With move_wrap(), an instance still draws its sprite in the default draw in only one location: at (x,y). If the instance is off the edge of the wrap boundary, but hasn’t yet crossed over, the instance draws on the “pre-wrap” side of the room; after the instance progresses by margin pixels over the border, then the instance’s position is moved over to the “post-wrap” side of the room, and the instance is drawn there. This is not a big deal if the instance crosses the wrap boundary quickly, and has a relatively small sprite; but for slower-moving instances, or instances with larger sprites, it creates a jarring “jump” effect, where suddenly the instance appears on the “post-wrap” side of the boundary, with no real warning, rather than gradually entering the room.

iMprOVE_WRAP solves this by providing a new function, iw_draw_self_wrap(). This new function augments the default draw by drawing the calling instance four additional times, at positions left, right, up, and down from the actual instance, the width or height of the wrap region away from the actual instance. Thus, when your wrapping instance is moving off the edge of the wrap region, one of these extra drawings is poking out on the opposite side, creating an illusion of continuity as the instance leaves one side and emerges from the other.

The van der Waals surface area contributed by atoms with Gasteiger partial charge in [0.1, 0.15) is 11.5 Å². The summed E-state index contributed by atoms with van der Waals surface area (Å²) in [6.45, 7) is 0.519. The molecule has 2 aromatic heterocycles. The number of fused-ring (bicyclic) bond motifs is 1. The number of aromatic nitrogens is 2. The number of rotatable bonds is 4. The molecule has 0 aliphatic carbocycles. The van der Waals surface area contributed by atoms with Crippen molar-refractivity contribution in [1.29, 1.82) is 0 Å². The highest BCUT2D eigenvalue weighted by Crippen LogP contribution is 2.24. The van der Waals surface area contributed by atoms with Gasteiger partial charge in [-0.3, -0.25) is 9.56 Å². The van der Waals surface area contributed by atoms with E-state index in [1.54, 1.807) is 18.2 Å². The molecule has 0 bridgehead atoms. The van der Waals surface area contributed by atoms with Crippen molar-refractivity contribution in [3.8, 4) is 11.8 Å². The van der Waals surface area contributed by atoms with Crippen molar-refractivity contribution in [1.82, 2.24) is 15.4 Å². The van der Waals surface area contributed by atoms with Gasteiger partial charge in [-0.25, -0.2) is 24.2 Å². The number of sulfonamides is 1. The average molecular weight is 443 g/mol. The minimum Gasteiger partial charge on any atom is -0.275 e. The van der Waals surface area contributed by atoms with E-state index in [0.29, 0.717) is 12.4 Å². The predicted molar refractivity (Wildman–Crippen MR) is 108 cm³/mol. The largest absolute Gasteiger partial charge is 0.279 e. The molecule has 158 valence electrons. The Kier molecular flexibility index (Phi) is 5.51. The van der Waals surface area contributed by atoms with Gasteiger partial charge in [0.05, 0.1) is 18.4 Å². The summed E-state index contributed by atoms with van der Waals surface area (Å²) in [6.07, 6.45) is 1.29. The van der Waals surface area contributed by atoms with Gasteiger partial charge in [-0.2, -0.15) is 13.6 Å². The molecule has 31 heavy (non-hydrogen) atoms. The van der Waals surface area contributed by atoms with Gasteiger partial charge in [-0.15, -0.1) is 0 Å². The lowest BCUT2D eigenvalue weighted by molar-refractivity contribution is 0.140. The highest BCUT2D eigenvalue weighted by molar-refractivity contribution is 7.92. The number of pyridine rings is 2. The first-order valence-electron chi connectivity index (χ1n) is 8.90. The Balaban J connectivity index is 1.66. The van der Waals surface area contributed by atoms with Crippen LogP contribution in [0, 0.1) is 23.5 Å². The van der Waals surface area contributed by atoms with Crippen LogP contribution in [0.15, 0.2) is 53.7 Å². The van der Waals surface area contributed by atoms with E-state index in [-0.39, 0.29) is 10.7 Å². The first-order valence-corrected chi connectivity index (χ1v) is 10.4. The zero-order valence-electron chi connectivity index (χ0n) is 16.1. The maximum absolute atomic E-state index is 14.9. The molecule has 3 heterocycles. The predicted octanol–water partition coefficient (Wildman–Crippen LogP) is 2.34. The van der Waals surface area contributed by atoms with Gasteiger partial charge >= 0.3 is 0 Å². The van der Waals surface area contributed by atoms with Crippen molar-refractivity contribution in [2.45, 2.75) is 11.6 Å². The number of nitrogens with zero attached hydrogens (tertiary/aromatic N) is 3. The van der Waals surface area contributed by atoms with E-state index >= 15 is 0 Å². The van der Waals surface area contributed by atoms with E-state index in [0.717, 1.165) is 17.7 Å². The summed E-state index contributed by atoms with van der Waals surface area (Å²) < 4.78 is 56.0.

For a wrap region that is smaller than the room itself, it’s best to do your drawing on a surface that is sized to the area of the wrap region; otherwise the parts of the drawing that should be outside of the region will be visible outside of the wrap region. Alternately, if drawing to a surface is not something you want to do, you can “mask off” the portions of the room outside of the wrap region by layering objects at a higher depth around the border, like a picture frame or dashboard.

Collision detection on both edges of the border

To compliment the iw_draw_self_wrap() function, I’ve added a new collision function, iw_collision_wrap(). This function checks for collisions at the four places occupied by the four drawings drawn by iw_draw_self_wrap(). There are actually two iw_collision_wrap() functions.

The more basic, iw_collision_wrap() sets five instance variables in the calling instance to store the id of any instance in collision: other_center, other_up, other_down, other_left, and other_right.

The more advanced, iw_collision_wrap_map(), returns the id of a ds_map, which holds those same five instance variables as keys, which you can access using ds_map_find_value().

Which to use is up to you, and the style of programming you prefer. iw_collision_wrap() is easier to use, and if you don’t mind the instance variable names, is probably slightly faster at runtime. iw_collision_wrap_map() is for programmers who get pedantic about “correctness” and want their functions to return something, not cause side effects in the application state. Since it’s not possible in GML to have a function return 5 separate values, we return a data structure that stores the five values. The downside of this is that you have some overhead, namely a need to clean up the ds_map when it is no longer needed. Fortunately, it’s not hard. The example project will demonstrate how to do this properly, so don’t worry.